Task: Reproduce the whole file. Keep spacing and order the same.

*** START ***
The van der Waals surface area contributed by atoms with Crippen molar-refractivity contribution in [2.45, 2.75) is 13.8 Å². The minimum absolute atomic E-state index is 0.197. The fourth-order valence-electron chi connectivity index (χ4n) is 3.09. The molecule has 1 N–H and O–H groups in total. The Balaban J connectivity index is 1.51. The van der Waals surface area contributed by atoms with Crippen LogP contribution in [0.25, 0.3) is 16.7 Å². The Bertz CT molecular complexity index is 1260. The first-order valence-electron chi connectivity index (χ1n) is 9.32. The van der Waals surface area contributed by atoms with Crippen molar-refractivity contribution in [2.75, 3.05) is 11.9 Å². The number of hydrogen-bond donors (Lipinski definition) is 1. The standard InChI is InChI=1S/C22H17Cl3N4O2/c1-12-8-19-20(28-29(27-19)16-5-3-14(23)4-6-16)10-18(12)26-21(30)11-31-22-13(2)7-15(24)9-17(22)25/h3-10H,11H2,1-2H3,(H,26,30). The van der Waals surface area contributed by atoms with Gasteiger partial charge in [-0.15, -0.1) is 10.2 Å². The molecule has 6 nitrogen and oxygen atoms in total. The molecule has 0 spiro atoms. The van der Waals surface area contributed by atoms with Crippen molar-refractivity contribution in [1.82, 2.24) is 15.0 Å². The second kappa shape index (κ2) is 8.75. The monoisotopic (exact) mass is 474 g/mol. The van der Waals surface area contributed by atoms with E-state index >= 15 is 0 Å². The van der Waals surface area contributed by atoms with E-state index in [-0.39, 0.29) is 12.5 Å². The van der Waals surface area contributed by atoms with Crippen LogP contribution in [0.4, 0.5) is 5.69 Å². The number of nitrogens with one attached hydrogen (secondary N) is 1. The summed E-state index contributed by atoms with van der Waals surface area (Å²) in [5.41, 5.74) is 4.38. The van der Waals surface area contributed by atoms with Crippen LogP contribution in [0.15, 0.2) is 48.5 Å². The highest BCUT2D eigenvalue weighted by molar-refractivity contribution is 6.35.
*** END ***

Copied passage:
The van der Waals surface area contributed by atoms with Crippen molar-refractivity contribution in [2.45, 2.75) is 13.8 Å². The minimum absolute atomic E-state index is 0.197. The fourth-order valence-electron chi connectivity index (χ4n) is 3.09. The molecule has 1 N–H and O–H groups in total. The Balaban J connectivity index is 1.51. The van der Waals surface area contributed by atoms with Crippen LogP contribution in [0.25, 0.3) is 16.7 Å². The Bertz CT molecular complexity index is 1260. The first-order valence-electron chi connectivity index (χ1n) is 9.32. The van der Waals surface area contributed by atoms with Crippen molar-refractivity contribution in [2.75, 3.05) is 11.9 Å². The number of hydrogen-bond donors (Lipinski definition) is 1. The standard InChI is InChI=1S/C22H17Cl3N4O2/c1-12-8-19-20(28-29(27-19)16-5-3-14(23)4-6-16)10-18(12)26-21(30)11-31-22-13(2)7-15(24)9-17(22)25/h3-10H,11H2,1-2H3,(H,26,30). The van der Waals surface area contributed by atoms with Gasteiger partial charge in [-0.15, -0.1) is 10.2 Å². The molecule has 6 nitrogen and oxygen atoms in total. The molecule has 0 spiro atoms. The van der Waals surface area contributed by atoms with Crippen molar-refractivity contribution in [1.82, 2.24) is 15.0 Å². The second kappa shape index (κ2) is 8.75. The monoisotopic (exact) mass is 474 g/mol. The van der Waals surface area contributed by atoms with E-state index >= 15 is 0 Å². The van der Waals surface area contributed by atoms with E-state index in [-0.39, 0.29) is 12.5 Å². The van der Waals surface area contributed by atoms with Crippen LogP contribution in [0.4, 0.5) is 5.69 Å². The number of nitrogens with one attached hydrogen (secondary N) is 1. The summed E-state index contributed by atoms with van der Waals surface area (Å²) in [5.41, 5.74) is 4.38. The van der Waals surface area contributed by atoms with Crippen LogP contribution in [0.15, 0.2) is 48.5 Å². The highest BCUT2D eigenvalue weighted by molar-refractivity contribution is 6.35.